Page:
Sun belches humongous plume of radioactive plasma: What you need to know
On August 20 and again on August 21, the sun released coronal mass ejections (CMEs), giant plumes of plasma that are heading towards Earth.
(Page 2 of 2)
He continues, "Take a soap bubble. You keep putting more and more air into that soap bubble. You put too much air in, and the soap bubble goes BANG! The same thing happens with a balloon. The pieces of the balloon or the soap bubble go flying out into space. Although in this case, actually, the whole structure goes flying out into space, not just pieces of it."Skip to next paragraph
In Pictures Solar flares and Northern lights
Subscribe Today to the Monitor
A better visual, he says, though one that's less scientifically accurate, is this: "If you take a balloon and blow it up, and blow it up, and blow it up, and then you let it go at the bottom, it goes flying out. That, in a way, is what's happening – not physically, but visually – this balloon or bubble is flying out into space.... And then the balloon, all still expanded, crashes into Earth's magnetic field."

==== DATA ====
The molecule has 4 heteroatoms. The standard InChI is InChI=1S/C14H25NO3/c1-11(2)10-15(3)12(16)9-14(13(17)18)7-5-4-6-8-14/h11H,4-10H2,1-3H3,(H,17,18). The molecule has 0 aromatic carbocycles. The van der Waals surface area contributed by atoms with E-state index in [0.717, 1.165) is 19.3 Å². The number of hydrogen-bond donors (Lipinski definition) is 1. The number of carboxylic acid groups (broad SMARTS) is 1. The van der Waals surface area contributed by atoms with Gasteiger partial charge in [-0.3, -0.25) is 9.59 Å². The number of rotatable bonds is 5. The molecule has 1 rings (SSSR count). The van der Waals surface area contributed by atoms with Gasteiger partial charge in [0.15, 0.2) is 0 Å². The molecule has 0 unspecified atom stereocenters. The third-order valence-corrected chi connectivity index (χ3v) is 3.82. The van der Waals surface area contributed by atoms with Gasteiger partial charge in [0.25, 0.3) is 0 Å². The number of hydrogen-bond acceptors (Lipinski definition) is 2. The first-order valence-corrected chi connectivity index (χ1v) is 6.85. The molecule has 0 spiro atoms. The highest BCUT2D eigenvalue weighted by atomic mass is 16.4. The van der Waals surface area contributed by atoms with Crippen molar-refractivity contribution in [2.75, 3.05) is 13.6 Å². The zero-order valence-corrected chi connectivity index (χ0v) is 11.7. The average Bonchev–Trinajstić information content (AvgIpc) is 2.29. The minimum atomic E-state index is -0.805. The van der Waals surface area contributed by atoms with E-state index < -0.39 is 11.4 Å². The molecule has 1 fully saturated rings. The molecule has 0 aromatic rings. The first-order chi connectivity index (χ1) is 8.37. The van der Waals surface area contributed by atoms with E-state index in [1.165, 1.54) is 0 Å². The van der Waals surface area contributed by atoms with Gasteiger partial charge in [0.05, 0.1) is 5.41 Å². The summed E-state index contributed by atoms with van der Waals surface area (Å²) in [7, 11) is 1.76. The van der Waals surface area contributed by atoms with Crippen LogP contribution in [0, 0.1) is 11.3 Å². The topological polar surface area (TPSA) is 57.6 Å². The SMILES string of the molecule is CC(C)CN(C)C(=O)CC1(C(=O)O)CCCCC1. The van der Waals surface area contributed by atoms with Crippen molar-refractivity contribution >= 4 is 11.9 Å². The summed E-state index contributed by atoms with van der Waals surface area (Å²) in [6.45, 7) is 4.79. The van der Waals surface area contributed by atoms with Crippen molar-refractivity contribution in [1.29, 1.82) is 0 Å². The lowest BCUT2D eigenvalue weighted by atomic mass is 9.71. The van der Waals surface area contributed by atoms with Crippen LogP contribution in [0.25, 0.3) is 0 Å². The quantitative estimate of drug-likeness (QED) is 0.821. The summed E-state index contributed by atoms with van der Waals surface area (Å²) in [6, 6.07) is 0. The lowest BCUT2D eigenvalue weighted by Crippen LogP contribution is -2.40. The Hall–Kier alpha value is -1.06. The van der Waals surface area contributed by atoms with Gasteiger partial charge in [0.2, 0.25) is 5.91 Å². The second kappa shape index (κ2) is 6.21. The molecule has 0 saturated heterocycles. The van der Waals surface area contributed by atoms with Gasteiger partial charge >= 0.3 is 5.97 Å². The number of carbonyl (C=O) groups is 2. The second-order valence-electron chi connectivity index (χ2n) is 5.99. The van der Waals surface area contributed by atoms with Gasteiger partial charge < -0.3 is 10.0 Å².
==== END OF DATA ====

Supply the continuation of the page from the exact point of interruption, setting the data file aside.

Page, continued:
And that's when things really get interesting.
Earth's magnetic field usually protects the planet like an invisible cocoon, shielding the surface and near-Earth satellites from solar radiation, but the energy slamming in from a CME can shove the magnetic field out of its usual configuration, explains Loraine Lundquist, a physics professor at Cal State Northridge. On the side far from the sun, the magnetic field is pulled out farther than usual, while the side facing the sun is flattened down toward Earth's surface. If the magnetic field is pushed far enough, communications satellites can find themselves outside of its protective envelope, vulnerable to the incoming solar storm.
"The magnetosphere can go inside geosynchronous orbit distance, for example, leaving those satellites out – basically unprotected – outside the magnetosphere," says Dr. Lundquist. Like Iron Man without his suit, these satellites are then suddenly acutely vulnerable to the solar storm. The charged particles can't physically move the satellites, but they can "wreak havoc with the electronics," she says.
Solar storms can also affect the power grid, resulting in surges, shorts, and even power outages. CMEs also disrupt the ionosphere, notes Poland, which can affect shortwave radio, AM radio, and GPS signals. The GPS in your car or on your phone can usually pinpoint your location to within a few feet, but during a solar storm, it can be off by a few dozen feet or more.
But "the most obvious" effect of solar storm activity is visual, says Poland: the Northern Lights. When those billions of charged particles hit Earth's atmosphere, the collisions glow in countless beautiful ways. Earth's magnetic poles channel the collisions toward the poles, causing the Northern and Southern Lights, also called the aurora borealis and aurora australis. "The next night or two will be a good time to look for Northern Lights," says Poland.